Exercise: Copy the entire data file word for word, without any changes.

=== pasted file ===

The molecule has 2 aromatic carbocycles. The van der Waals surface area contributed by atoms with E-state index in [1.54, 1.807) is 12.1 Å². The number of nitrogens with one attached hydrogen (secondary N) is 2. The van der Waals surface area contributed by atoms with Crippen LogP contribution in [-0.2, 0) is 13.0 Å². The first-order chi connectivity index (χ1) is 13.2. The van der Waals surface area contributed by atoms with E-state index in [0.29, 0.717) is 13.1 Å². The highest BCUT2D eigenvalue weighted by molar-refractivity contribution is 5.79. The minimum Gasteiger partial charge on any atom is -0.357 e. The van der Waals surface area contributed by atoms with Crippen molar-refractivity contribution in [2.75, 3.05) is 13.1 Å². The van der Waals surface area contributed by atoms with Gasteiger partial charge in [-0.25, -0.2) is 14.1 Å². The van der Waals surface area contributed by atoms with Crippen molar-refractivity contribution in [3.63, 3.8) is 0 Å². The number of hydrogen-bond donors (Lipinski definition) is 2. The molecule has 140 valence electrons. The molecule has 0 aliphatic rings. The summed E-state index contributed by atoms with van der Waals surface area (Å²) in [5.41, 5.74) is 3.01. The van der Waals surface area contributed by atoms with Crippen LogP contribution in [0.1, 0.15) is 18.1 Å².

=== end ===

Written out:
The molecule has 2 aromatic carbocycles. The van der Waals surface area contributed by atoms with E-state index in [1.54, 1.807) is 12.1 Å². The number of nitrogens with one attached hydrogen (secondary N) is 2. The van der Waals surface area contributed by atoms with Crippen LogP contribution in [-0.2, 0) is 13.0 Å². The first-order chi connectivity index (χ1) is 13.2. The van der Waals surface area contributed by atoms with E-state index in [0.29, 0.717) is 13.1 Å². The highest BCUT2D eigenvalue weighted by molar-refractivity contribution is 5.79. The minimum Gasteiger partial charge on any atom is -0.357 e. The van der Waals surface area contributed by atoms with Crippen molar-refractivity contribution in [2.75, 3.05) is 13.1 Å². The van der Waals surface area contributed by atoms with Gasteiger partial charge in [-0.25, -0.2) is 14.1 Å². The van der Waals surface area contributed by atoms with Crippen molar-refractivity contribution in [3.63, 3.8) is 0 Å². The number of hydrogen-bond donors (Lipinski definition) is 2. The molecule has 140 valence electrons. The molecule has 0 aliphatic rings. The summed E-state index contributed by atoms with van der Waals surface area (Å²) in [5.41, 5.74) is 3.01. The van der Waals surface area contributed by atoms with Crippen LogP contribution in [0.1, 0.15) is 18.1 Å².